Mobile Robots

MWF 10:30-11:20, MOR 234

Instructor: Sanjiban Choudhury (sanjibac at cs dot uw dot edu)
OH: Mon 3:00-4:00, CSE1 212

TA: Matthew Rockett (rockettm at cs dot uw dot edu) (OH: Th 11:30-12:30, CSE 022)
TA: Matt Schmittle (schmttle at cs dot uw dot edu) (OH: Tues 11:00 - 12:00, CSE 022)
TA: Gilwoo Lee (gilwoo at cs dot uw dot edu) (OH: Tues 09:00 - 10:00, CSE 022)

Recitation: Th 09:30-10:20, 10:30 - 11:20, CSE 022

Acknowledgments: Content for this course was also designed by members of the MuSHR team from Personal Robotics Lab - Johan Michalove (michajoh at cs dot uw dot edu) and Colin Summers (colin at cs dot uw dot edu). We especially thank Patrick Lancaster (planc509 at cs dot uw dot edu) for building the robots. We acknowledge Drew Bagnell for providing slides, course materials and advice about structuring this course.



Mobile Robots delves into the building blocks of autonomous systems that operate in the wild. We will cover topics related to state estimation (bayes filtering, probabilistic motion and sensor models), control (feedback, Lyapunov, LQR, MPC), planning (roadmaps, heuristic search, incremental densification) and online learning. Students will be forming teams and implementing algorithms on 1/10th sized rally cars as part of their assignments. Concepts from all of the assignments will culminate into a final project with a demo on the rally cars. The course will involve programming in a Linux and Python environment along with ROS for interfacing to the robot.

Prerequisites: CSE 332 (required), MATH 308 (recommended), CSE 312 (recommended)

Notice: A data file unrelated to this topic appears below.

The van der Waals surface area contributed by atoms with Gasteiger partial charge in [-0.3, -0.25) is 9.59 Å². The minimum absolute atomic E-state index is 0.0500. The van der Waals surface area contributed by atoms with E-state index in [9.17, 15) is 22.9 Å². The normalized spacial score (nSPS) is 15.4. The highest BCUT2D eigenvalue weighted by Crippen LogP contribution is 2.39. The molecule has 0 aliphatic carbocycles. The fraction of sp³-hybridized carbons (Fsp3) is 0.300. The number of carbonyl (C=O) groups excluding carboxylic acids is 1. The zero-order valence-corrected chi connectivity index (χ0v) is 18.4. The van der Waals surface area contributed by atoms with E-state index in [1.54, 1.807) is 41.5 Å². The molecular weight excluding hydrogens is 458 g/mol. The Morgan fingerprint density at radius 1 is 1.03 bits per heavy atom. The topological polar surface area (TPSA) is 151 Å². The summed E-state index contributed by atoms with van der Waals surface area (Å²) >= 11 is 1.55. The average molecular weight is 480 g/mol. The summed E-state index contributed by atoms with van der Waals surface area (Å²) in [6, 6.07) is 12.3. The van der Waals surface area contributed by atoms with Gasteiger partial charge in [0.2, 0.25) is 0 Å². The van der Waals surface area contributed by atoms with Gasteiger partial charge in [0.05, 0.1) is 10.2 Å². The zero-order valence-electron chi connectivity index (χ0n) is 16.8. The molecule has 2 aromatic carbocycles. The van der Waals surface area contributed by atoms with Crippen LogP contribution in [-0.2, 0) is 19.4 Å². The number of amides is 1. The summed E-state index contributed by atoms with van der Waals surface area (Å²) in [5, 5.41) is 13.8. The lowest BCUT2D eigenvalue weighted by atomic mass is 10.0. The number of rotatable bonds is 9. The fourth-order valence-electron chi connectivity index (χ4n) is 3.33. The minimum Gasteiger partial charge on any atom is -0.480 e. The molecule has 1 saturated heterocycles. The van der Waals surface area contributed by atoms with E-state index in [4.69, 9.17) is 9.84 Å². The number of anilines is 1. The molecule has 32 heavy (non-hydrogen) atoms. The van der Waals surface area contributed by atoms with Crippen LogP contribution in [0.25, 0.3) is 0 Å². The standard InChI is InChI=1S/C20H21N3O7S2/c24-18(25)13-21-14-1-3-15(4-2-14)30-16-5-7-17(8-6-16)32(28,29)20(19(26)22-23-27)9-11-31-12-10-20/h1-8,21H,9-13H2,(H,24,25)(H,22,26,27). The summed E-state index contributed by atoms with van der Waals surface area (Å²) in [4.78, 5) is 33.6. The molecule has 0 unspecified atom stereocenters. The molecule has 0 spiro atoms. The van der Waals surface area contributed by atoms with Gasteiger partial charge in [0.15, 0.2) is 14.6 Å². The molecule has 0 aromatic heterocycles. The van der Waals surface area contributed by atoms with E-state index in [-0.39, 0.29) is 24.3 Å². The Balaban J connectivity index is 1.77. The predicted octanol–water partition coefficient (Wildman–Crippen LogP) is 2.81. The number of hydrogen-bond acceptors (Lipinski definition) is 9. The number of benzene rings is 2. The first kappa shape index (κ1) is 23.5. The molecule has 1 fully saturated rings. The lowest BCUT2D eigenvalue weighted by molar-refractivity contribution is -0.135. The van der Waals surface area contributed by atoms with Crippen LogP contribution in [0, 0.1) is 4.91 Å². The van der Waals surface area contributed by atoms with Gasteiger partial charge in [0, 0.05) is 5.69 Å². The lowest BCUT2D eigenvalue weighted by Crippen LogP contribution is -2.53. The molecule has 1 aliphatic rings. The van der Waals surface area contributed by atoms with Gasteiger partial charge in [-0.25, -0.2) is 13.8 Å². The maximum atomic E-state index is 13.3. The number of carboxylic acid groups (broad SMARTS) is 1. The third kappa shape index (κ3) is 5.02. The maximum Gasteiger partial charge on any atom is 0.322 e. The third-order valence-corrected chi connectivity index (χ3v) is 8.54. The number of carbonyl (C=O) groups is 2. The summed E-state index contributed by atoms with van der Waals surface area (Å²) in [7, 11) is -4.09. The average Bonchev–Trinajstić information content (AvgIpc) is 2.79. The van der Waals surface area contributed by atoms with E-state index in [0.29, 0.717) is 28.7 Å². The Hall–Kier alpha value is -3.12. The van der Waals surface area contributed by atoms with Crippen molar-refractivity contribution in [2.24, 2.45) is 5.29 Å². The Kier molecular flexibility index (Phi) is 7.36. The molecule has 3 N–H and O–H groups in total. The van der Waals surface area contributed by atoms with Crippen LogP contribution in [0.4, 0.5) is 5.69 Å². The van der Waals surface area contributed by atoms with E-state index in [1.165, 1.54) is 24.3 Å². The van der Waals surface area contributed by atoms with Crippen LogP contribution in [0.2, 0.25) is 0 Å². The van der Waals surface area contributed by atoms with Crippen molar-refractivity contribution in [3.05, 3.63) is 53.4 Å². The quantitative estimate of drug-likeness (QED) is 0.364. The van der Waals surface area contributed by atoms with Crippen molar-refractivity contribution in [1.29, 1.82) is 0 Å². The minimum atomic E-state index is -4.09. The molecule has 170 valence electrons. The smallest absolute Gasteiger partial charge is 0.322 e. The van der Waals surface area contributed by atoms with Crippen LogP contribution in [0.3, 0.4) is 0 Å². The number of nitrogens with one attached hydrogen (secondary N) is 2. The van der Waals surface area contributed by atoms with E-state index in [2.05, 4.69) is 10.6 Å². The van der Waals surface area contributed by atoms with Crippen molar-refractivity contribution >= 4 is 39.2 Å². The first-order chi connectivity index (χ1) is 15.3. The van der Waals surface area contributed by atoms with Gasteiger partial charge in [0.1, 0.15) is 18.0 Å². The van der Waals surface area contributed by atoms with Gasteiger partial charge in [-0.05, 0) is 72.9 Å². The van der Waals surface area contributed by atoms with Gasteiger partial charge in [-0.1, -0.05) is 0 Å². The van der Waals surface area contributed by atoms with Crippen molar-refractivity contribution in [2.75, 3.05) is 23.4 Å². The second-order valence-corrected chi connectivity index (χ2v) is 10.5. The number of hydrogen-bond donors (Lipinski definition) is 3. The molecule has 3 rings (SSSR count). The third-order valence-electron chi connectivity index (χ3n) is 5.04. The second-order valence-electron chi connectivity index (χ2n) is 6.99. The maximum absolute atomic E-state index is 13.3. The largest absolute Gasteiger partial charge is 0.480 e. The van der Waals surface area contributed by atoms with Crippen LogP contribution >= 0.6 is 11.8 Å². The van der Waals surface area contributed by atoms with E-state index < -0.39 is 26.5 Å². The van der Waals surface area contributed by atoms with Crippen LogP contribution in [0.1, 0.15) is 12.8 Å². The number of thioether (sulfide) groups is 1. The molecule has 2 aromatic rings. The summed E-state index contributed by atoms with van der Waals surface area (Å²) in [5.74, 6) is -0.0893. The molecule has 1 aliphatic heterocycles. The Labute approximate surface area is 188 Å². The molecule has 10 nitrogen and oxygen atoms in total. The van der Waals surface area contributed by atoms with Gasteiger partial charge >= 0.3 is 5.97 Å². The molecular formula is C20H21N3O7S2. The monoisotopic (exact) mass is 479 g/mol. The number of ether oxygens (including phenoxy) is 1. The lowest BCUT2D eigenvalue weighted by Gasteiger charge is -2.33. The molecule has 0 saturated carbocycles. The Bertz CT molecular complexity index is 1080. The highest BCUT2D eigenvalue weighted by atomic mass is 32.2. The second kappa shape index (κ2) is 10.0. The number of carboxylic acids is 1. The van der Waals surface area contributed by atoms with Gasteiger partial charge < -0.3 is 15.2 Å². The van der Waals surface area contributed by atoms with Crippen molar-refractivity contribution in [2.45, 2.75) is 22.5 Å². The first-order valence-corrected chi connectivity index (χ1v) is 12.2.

Grading: Homeworks (60%), Project (30%), Participation (10%)

Textbooks (optional):

Learning Objectives:


All assignments are to be done as a team of 3. Each team gets one robot. Homework assignments will have both written and programming components. Each team will submit one writeup and code. All team members must be listed on each submission. Assignments are due online by 11:59 PM on the listed date.

Each team must maintain a blog which is to be updated atleast once a week ( due 11:59 p.m Friday ). The purpose of the blog is to make sure you are making consistent progress on your assignments. It will also be a valuable record of what you did over the quarter. The contents of the weekly update are - where the team is at currently, 1 paragraph from EACH member on what they worked on, challenges faced, lessons learned and videos (if any). 10% of your grade will go towards regularly updating the blog.

Linked is a reference for the cars. It is intended to allow you to get familiar with the car. It will be update throughout the quarter with useful troubleshooting help and general FAQ.

Writeups must be submitted as a PDF via Canvas. LaTeX is preferred, but other typesetting methods are acceptable. Code for the programming component must be submitted in a zip archive via Canvas.



Collaboration Policy: All assignments are to be done as a group. It's okay to discuss with other groups, but each group should do their own writeup/programmed work. It's okay to look at online resources as long as sources are cited and code is not copied. Feel free to talk through struggles with your peers as long as you follow the academic misconduct warnings that have been relayed in every course you've taken thus far. Here's a reference in case you need a refresher.

Late Day Policy: Each group gets four late days to use over the course of the quarter. The late days do not apply to the final project. If an assignment is submitted after exhausting the late days, it is subject to a 10-point penalty for each day over the budget. Leftover late days will not contribute to your grade in any way.